Today in Apple history: Apple IPO mints instant millionaires

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money
December 12, 1980, was an incredibly important day for Apple.
Photo: Ste Smith/Cult of Mac/401Calculator

December 12: Today in Apple history: Apple goes public December 12, 1980: Apple goes public, floating 4.6 million shares on the stock market at $22 per share.

In the biggest tech IPO of its day, more than 40 out of 1,000 Apple employees become instant millionaires. As Apple’s biggest shareholder, 25-year-old Steve Jobs ends the day with a net worth of $217 million.

Today in Apple history: The Byte Shop, Apple’s first retailer, opens

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Paul Terrell founded The Byte Shop on his birthday.
Paul Terrell founded The Byte Shop on his birthday.
Photo: NextShark/Paul Terrell

December 8: Today in Apple history: Early computer store The Byte Shop, Apple's first retailer, opens December 8, 1975: San Francisco Bay Area entrepreneur Paul Terrell opens The Byte Shop, one of the world’s first computer stores and the first to sell an Apple computer.

Years before Apple would open its own retail outlets, the Byte Shop stocks the first 50 Apple-1 computers built by Steve Jobs and Steve Wozniak.

Woz thinks Steve Jobs would be happy with Apple today

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Wozniak
Woz talks Tesla, Tim Cook, and more.
Photo: Campus Party Bogota/Flickr CC

Steve Wozniak thinks that his Apple co-founder Steve Jobs would be very happy with Apple today. That’s because it’s still a company which puts people above technology, Woz told CNBC.

“Steve always acted that way,” Woz said. “The users should be more important than the technology itself. You should not be a victim of the technology and what it can do. You should get to live your human life in the most human way possible.”

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App Store
The App Store racked up 200 million downloads in less than five months.
Photo: Graham Bower/Cult of Mac

Woz fires up a blockchain-powered VC firm

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wozniak
Woz is ready to put his magic fingers to work at investing.
Photo: Reddit

Apple co-founder Steve Wozniak is ready to hop aboard the blockchain hype train with his latest venture that specializes in blockchain tech.

Equi Global, a venture capital firm powered by blockchain, revealed that Steve Wozniak is one of its co-founders and that the company is looking at 20 companies to invest in before it even launches.

Steve Wozniak’s Woz U coding platform slammed for problems

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Wozniak
Woz U may not live up to the reputation of its namesake.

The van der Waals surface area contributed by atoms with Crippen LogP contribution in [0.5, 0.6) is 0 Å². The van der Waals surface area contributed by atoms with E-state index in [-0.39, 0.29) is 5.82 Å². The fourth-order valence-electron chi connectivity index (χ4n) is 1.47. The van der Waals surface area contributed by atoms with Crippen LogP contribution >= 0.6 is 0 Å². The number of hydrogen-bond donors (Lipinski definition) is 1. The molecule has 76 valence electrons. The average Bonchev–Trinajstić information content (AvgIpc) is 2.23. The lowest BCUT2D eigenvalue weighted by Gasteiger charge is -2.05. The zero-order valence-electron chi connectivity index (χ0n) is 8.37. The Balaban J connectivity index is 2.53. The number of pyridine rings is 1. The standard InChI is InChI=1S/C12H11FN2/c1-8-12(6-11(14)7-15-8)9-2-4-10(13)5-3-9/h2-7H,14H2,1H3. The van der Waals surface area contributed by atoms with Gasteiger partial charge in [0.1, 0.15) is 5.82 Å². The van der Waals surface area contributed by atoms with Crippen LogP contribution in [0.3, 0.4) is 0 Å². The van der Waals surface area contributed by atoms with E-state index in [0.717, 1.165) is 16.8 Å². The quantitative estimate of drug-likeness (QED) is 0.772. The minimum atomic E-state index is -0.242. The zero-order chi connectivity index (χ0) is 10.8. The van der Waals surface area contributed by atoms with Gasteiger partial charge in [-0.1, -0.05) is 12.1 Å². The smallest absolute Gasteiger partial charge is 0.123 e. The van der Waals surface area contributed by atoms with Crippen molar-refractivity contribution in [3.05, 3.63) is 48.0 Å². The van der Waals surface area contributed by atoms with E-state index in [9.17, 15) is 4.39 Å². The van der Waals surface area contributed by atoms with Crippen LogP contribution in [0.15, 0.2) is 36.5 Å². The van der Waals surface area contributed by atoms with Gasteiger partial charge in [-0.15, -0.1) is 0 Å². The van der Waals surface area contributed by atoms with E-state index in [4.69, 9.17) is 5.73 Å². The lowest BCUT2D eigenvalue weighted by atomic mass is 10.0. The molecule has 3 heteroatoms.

Photo: Campus Party Bogota/Flickr CC

Steve Wozniak’s Woz U online coding educational platform has disappointed some students, a new CBS report claims.

The online education company, which offer a 33-week program for $13,200, is criticized for supposed low quality teaching resources. According to CBS, these allegedly range from out-of-date materials to unqualified student mentors.

Apple HR couldn’t care less if you have a college degree

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Blind survey
You can get hired at Apple even without a fancy piece of paper telling people you got a lot of book learning.
Photo: Duncan Sinfield

The traditional life plan includes four years of college then a good job. But not everyone takes this path, and sometimes the lack of a college degree keeps some people from getting a job they are otherwise qualified for. But not at Apple.

Following a non-traditional career path is no problem getting hired at Apple. And that goes for positions beyond working at its retail stores.

Woz wades into murky cryptocurrency waters

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Apple co-founder Steve Wozniak has a growing fascination with cryptocurrency.
Apple co-founder Steve Wozniak has a growing fascination with cryptocurrency.
Photo: Nichollas Harrison/Wikimedia Commons CC

Apple co-founder Steve Wozniak has lived the risk-to-riches story. He built computers in a garage with a good partner and we all know how that turned out.

But red flags are waving as the Woz takes an interest in cryptocurrency. He’s reportedly hitching his wagon to partners with a dubious track record.

Steve Jobs stars in awesome ’80s computer archive from BBC

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Steve Jobs
BBC's archive is a glimpse into the personal computer revolution as it took off.
Photo: BBC

Are you a computer history nerd? Want to hear 32-year-old Steve Jobs ruminating after the future of computing, or Apple co-founder Steve Wozniak talk phone phreaking and the birth of the Apple II?

If so, you’ll almost certainly be happy to hear about an amazing new archive of classic computer industry footage which just emerged online. Created in the 1980s by the U.K.’s BBC public broadcasting company, the footage comes from something called The Computer Literacy Project, aimed at inspiring a generation of people to code.